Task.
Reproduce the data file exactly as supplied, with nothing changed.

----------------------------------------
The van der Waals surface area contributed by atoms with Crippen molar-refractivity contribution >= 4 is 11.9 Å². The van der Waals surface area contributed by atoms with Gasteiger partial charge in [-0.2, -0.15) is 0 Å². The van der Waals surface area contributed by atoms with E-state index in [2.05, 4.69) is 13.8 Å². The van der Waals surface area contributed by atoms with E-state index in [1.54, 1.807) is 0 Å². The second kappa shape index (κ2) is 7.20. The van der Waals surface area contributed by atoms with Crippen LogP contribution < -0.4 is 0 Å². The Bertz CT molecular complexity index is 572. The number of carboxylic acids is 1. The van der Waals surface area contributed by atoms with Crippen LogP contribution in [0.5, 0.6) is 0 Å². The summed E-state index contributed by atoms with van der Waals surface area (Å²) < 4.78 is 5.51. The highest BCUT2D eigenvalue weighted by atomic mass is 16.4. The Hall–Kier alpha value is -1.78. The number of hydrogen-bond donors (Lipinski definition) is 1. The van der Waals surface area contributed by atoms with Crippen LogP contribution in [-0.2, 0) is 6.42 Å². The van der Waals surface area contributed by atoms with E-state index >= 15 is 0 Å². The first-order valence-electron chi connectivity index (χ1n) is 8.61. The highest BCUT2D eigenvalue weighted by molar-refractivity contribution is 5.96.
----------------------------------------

The van der Waals surface area contributed by atoms with Crippen molar-refractivity contribution >= 4 is 11.9 Å². The van der Waals surface area contributed by atoms with Gasteiger partial charge in [-0.2, -0.15) is 0 Å². The van der Waals surface area contributed by atoms with E-state index in [2.05, 4.69) is 13.8 Å². The van der Waals surface area contributed by atoms with E-state index in [1.54, 1.807) is 0 Å². The second kappa shape index (κ2) is 7.20. The van der Waals surface area contributed by atoms with Crippen LogP contribution < -0.4 is 0 Å². The Bertz CT molecular complexity index is 572. The number of carboxylic acids is 1. The van der Waals surface area contributed by atoms with Crippen LogP contribution in [0.5, 0.6) is 0 Å². The summed E-state index contributed by atoms with van der Waals surface area (Å²) < 4.78 is 5.51. The highest BCUT2D eigenvalue weighted by atomic mass is 16.4. The Hall–Kier alpha value is -1.78. The number of hydrogen-bond donors (Lipinski definition) is 1. The van der Waals surface area contributed by atoms with Crippen LogP contribution in [-0.2, 0) is 6.42 Å². The van der Waals surface area contributed by atoms with E-state index >= 15 is 0 Å². The first-order valence-electron chi connectivity index (χ1n) is 8.61. The highest BCUT2D eigenvalue weighted by molar-refractivity contribution is 5.96.